Walter Breidenstein may be the only CEO in America who still answers the company phone himself. If his operation is still something of a shoestring, it’s because he’s spent four years trying to duel with perhaps the most formidable foe in the country, the oil companies.
“I’ve been trying to get into North Dakota for four years to show them there’s a way to make money by stopping flaring,” says the 48-year-old who started his entrepreneurial career at 15 by washing dishes. “The oil companies have done everything they can to keep me out of the state and the bureaucracy has pretty much goes along with them. The companies know that as soon as they acknowledge we’ve got a workable system here, they’d have to buy one of our rigs for every well in the state.”
North Dakota, in case you haven’t heard, has become one of the biggest wasters of natural gas in the world by flaring off $1 billion worth a year while producing carbon emissions equal to 1million automobiles. But oil is what the drillers are after and, as it was in the early days of the oil industry; gas is regarded pretty much as a nuisance. The result is gas flares that make the whole state look like neighboring Minneapolis from outer space.
The flaring has generated a lot of negative publicity, environmentalists are up in arms and landowners have sued over lost royalties. The big guys are starting to move into the state. The New York Times ran an article this week about new pipeline construction, fertilizer factories and GE’s “CNG in a Box,” which will capture flared gas and sell it asnatural gas.
Breidenstein has a different idea. “Somewhere around 2000 I started reading about methanol technology and realized it was a very undervalued resource,” he says. “Then I read George Olah’s The Methanol Economy in 2006 and that convinced me. At Gas Technologies we’ve been trying to put Olah’s vision into practice.”
Gas Technologies has developed a $1.5 million portable unit that captures flared gas and converts it to methanol. “It’s a very accessible device,” says Breidenstein. “You can move it around on a flatbed truck.” The company ran a successful demonstration of a smaller unit at a Michigan oil well last fall but still hasn’t been able to break into North Dakota.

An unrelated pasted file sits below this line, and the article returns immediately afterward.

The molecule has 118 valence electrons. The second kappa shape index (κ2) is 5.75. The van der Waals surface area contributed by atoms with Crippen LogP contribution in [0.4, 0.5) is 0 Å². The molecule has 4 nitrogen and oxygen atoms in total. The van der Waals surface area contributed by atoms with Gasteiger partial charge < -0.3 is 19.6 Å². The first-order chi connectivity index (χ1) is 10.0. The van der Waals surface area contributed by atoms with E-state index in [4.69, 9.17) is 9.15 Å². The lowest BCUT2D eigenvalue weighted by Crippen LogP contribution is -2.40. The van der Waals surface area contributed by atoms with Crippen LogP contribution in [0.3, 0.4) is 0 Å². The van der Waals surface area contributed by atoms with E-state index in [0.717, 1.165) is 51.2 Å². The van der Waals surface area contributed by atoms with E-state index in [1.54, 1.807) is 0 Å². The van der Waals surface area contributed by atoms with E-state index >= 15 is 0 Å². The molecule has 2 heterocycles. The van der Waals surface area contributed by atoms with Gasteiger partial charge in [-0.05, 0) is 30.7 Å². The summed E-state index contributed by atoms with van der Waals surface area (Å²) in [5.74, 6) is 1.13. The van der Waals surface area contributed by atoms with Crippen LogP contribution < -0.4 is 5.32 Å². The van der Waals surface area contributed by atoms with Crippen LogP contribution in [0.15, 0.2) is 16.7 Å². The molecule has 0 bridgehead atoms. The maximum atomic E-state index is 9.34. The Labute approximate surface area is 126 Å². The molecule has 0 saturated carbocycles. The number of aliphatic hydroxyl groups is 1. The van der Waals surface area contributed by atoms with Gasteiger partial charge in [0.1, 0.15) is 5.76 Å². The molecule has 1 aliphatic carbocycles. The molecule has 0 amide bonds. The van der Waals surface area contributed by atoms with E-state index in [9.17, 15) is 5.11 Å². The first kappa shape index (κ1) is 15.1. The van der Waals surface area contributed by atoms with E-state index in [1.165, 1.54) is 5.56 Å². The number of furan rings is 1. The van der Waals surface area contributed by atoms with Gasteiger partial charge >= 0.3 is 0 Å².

“The oil companies’ attitude is that money is no problem as long as they don’t have to spend it,” says Breidenstein. “I’ve been in the business 25 years and I know where they’re coming from. But the problem is no one is forcing them to deal with flaring. And as long as they can keep throwing that stuff into the atmosphere for free, nobody’s going to look for a solution.”
You’d think with a billion dollars worth of natural gas being burning off into the atmosphere each year, though, there’d be some say to make money off it and that’s what frustrates Breidenstein.
“Our rig costs between $1 and $2 million dollars,” he says. “But by capturing all the products of flared gas, you can make around $3500 per day. That puts your payback at around three to four years. But the oil companies don’t think that way. They won’t look at anything that goes out more than six months.
That puts things in the hands of state regulators and so far they have sided with the oil companies. “By statute, the oil companies are allowed to flare for a year it there’s no solution that’s economical,” says Alison Ritter, public information officer for the North Dakota Department of Mineral Resources. “There’s nothing we can do to require them to buy from one of these boutique firms. Many oil companies have already committed their gas to pipeline companies and they can’t back out of those contracts.” Still, the pipelines may not be built for years. “You have to understand, the Bakken Oil Field is 15,000 square miles, the size of West Virginia,” adds Ritter. “It’s hard to service it all with infrastructure. We’re building pipelines as fast as we can.” Of 40 applications for flaring exemptions submitted this year the state has approved two and denied one, with the other 37 pending. While they are pending, flaring goes on.
Of course if Gas Technologies were to start receiving orders right now, they’d be hard pressed to produce a half-dozen of them let alone the 500 that the state might require. “We’ve had talks with venture capitalists but if you’re not from Silicon Valley, they’re not interested,” says Breidenstein. “But we’ve got a business model here and we know it can work.”
At least someone has taken notice. This year Crain’s Detroit Business rated Gas Technologies Number One in the state for innovative technology, ahead of 99 other contenders, including General Motors, Ford, Volkswagen, Whirlpool, Dow Chemical and the University of Michigan. “Because the Walloon Lake company’s patents are potential game-changers, its patents rank high on the value meter with a score of 156.57 (anything over 100 is considered good),” said the editors.
It may not be long before others start noticing as well.